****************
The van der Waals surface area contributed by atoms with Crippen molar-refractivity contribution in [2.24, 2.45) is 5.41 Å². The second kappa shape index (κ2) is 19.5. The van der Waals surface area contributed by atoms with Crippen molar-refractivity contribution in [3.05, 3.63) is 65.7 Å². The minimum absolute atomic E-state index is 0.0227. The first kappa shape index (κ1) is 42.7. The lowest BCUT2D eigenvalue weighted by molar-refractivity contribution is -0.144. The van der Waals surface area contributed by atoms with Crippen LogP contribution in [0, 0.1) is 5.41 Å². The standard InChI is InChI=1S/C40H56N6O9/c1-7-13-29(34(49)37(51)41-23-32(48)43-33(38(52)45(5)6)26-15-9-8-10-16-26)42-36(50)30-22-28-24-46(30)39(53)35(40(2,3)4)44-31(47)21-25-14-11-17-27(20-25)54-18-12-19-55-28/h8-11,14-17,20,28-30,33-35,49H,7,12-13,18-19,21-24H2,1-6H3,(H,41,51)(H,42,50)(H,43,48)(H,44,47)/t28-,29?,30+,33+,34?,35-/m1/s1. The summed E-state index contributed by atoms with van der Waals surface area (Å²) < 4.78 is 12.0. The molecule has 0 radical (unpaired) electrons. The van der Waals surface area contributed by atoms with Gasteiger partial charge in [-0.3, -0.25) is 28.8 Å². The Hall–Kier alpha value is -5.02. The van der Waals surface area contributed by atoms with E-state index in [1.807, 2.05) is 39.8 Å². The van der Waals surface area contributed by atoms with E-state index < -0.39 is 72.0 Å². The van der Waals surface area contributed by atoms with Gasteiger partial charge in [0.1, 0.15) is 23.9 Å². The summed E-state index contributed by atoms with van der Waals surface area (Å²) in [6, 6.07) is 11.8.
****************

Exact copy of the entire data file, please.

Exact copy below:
The van der Waals surface area contributed by atoms with Crippen molar-refractivity contribution in [2.24, 2.45) is 5.41 Å². The second kappa shape index (κ2) is 19.5. The van der Waals surface area contributed by atoms with Crippen molar-refractivity contribution in [3.05, 3.63) is 65.7 Å². The minimum absolute atomic E-state index is 0.0227. The first kappa shape index (κ1) is 42.7. The lowest BCUT2D eigenvalue weighted by molar-refractivity contribution is -0.144. The van der Waals surface area contributed by atoms with Crippen LogP contribution in [0, 0.1) is 5.41 Å². The standard InChI is InChI=1S/C40H56N6O9/c1-7-13-29(34(49)37(51)41-23-32(48)43-33(38(52)45(5)6)26-15-9-8-10-16-26)42-36(50)30-22-28-24-46(30)39(53)35(40(2,3)4)44-31(47)21-25-14-11-17-27(20-25)54-18-12-19-55-28/h8-11,14-17,20,28-30,33-35,49H,7,12-13,18-19,21-24H2,1-6H3,(H,41,51)(H,42,50)(H,43,48)(H,44,47)/t28-,29?,30+,33+,34?,35-/m1/s1. The summed E-state index contributed by atoms with van der Waals surface area (Å²) < 4.78 is 12.0. The molecule has 0 radical (unpaired) electrons. The van der Waals surface area contributed by atoms with Gasteiger partial charge in [-0.3, -0.25) is 28.8 Å². The Hall–Kier alpha value is -5.02. The van der Waals surface area contributed by atoms with E-state index in [1.807, 2.05) is 39.8 Å². The van der Waals surface area contributed by atoms with E-state index < -0.39 is 72.0 Å². The van der Waals surface area contributed by atoms with Gasteiger partial charge in [0.1, 0.15) is 23.9 Å². The summed E-state index contributed by atoms with van der Waals surface area (Å²) in [6, 6.07) is 11.8.